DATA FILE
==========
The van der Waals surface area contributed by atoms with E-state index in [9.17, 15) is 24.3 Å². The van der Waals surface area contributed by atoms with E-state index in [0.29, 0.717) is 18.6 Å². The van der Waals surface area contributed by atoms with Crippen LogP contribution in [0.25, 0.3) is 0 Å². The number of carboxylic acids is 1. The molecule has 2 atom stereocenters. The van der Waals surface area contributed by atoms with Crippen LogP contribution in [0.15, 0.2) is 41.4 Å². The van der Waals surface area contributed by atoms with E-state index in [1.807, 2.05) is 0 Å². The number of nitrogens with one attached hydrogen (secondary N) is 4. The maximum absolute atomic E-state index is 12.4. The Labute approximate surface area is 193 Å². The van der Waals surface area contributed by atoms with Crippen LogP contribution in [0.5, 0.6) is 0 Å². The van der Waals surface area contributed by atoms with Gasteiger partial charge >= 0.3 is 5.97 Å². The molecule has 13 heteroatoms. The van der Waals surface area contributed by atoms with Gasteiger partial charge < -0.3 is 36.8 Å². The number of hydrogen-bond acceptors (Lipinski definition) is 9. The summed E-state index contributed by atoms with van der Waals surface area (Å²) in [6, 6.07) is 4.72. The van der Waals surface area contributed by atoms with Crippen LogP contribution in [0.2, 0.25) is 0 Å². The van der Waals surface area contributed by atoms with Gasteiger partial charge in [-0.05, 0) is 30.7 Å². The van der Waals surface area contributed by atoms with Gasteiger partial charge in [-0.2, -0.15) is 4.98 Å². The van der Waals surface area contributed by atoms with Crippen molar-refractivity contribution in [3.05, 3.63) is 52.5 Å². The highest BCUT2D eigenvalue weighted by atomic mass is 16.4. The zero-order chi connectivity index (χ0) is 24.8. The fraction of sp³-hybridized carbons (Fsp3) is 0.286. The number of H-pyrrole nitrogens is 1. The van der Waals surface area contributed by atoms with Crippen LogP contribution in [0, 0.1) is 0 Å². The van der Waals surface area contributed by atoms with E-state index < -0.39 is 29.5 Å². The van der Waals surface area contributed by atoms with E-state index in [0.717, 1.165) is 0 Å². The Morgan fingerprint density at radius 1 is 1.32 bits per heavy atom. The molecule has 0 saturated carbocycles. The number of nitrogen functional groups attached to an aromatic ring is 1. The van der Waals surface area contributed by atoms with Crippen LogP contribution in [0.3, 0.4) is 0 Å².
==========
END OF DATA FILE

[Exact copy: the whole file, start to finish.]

The van der Waals surface area contributed by atoms with E-state index in [9.17, 15) is 24.3 Å². The van der Waals surface area contributed by atoms with E-state index in [0.29, 0.717) is 18.6 Å². The van der Waals surface area contributed by atoms with Crippen LogP contribution in [0.25, 0.3) is 0 Å². The number of carboxylic acids is 1. The molecule has 2 atom stereocenters. The van der Waals surface area contributed by atoms with Crippen LogP contribution in [0.15, 0.2) is 41.4 Å². The van der Waals surface area contributed by atoms with E-state index in [1.807, 2.05) is 0 Å². The number of nitrogens with one attached hydrogen (secondary N) is 4. The maximum absolute atomic E-state index is 12.4. The Labute approximate surface area is 193 Å². The van der Waals surface area contributed by atoms with Crippen LogP contribution in [0.5, 0.6) is 0 Å². The van der Waals surface area contributed by atoms with Gasteiger partial charge >= 0.3 is 5.97 Å². The molecule has 13 heteroatoms. The van der Waals surface area contributed by atoms with Gasteiger partial charge < -0.3 is 36.8 Å². The number of hydrogen-bond acceptors (Lipinski definition) is 9. The summed E-state index contributed by atoms with van der Waals surface area (Å²) in [6, 6.07) is 4.72. The van der Waals surface area contributed by atoms with Crippen LogP contribution in [0.2, 0.25) is 0 Å². The van der Waals surface area contributed by atoms with Gasteiger partial charge in [-0.05, 0) is 30.7 Å². The van der Waals surface area contributed by atoms with Gasteiger partial charge in [-0.2, -0.15) is 4.98 Å². The van der Waals surface area contributed by atoms with Crippen molar-refractivity contribution in [3.05, 3.63) is 52.5 Å². The highest BCUT2D eigenvalue weighted by atomic mass is 16.4. The zero-order chi connectivity index (χ0) is 24.8. The fraction of sp³-hybridized carbons (Fsp3) is 0.286. The number of H-pyrrole nitrogens is 1. The van der Waals surface area contributed by atoms with Crippen LogP contribution in [0, 0.1) is 0 Å². The van der Waals surface area contributed by atoms with E-state index < -0.39 is 29.5 Å². The van der Waals surface area contributed by atoms with E-state index in [0.717, 1.165) is 0 Å². The Morgan fingerprint density at radius 1 is 1.32 bits per heavy atom. The molecule has 0 saturated carbocycles. The number of nitrogen functional groups attached to an aromatic ring is 1. The van der Waals surface area contributed by atoms with Crippen LogP contribution in [0.3, 0.4) is 0 Å².